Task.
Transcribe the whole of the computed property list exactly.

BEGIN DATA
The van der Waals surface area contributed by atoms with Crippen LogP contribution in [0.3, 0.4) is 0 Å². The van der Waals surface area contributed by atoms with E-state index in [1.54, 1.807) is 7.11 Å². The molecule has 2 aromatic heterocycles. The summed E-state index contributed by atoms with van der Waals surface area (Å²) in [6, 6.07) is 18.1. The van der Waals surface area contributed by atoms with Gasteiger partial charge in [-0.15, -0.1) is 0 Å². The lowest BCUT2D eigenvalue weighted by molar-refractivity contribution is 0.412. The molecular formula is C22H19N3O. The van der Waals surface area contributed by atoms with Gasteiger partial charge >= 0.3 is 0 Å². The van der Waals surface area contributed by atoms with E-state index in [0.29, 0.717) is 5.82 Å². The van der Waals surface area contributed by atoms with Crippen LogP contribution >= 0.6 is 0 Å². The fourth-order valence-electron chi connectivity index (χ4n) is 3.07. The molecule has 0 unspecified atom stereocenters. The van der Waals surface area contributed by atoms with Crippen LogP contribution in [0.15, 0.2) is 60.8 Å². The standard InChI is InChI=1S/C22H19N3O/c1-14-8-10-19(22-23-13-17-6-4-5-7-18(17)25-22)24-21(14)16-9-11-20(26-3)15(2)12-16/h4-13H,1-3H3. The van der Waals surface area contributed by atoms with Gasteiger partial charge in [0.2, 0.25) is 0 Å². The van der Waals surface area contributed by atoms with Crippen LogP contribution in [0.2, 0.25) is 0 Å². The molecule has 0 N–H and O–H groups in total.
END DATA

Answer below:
The van der Waals surface area contributed by atoms with Crippen LogP contribution in [0.3, 0.4) is 0 Å². The van der Waals surface area contributed by atoms with E-state index in [1.54, 1.807) is 7.11 Å². The molecule has 2 aromatic heterocycles. The summed E-state index contributed by atoms with van der Waals surface area (Å²) in [6, 6.07) is 18.1. The van der Waals surface area contributed by atoms with Gasteiger partial charge in [-0.15, -0.1) is 0 Å². The lowest BCUT2D eigenvalue weighted by molar-refractivity contribution is 0.412. The molecular formula is C22H19N3O. The van der Waals surface area contributed by atoms with Gasteiger partial charge >= 0.3 is 0 Å². The van der Waals surface area contributed by atoms with E-state index in [0.29, 0.717) is 5.82 Å². The van der Waals surface area contributed by atoms with Crippen LogP contribution >= 0.6 is 0 Å². The fourth-order valence-electron chi connectivity index (χ4n) is 3.07. The molecule has 0 unspecified atom stereocenters. The van der Waals surface area contributed by atoms with Crippen LogP contribution in [0.15, 0.2) is 60.8 Å². The standard InChI is InChI=1S/C22H19N3O/c1-14-8-10-19(22-23-13-17-6-4-5-7-18(17)25-22)24-21(14)16-9-11-20(26-3)15(2)12-16/h4-13H,1-3H3. The van der Waals surface area contributed by atoms with Gasteiger partial charge in [0.2, 0.25) is 0 Å². The van der Waals surface area contributed by atoms with Crippen LogP contribution in [0.2, 0.25) is 0 Å². The molecule has 0 N–H and O–H groups in total.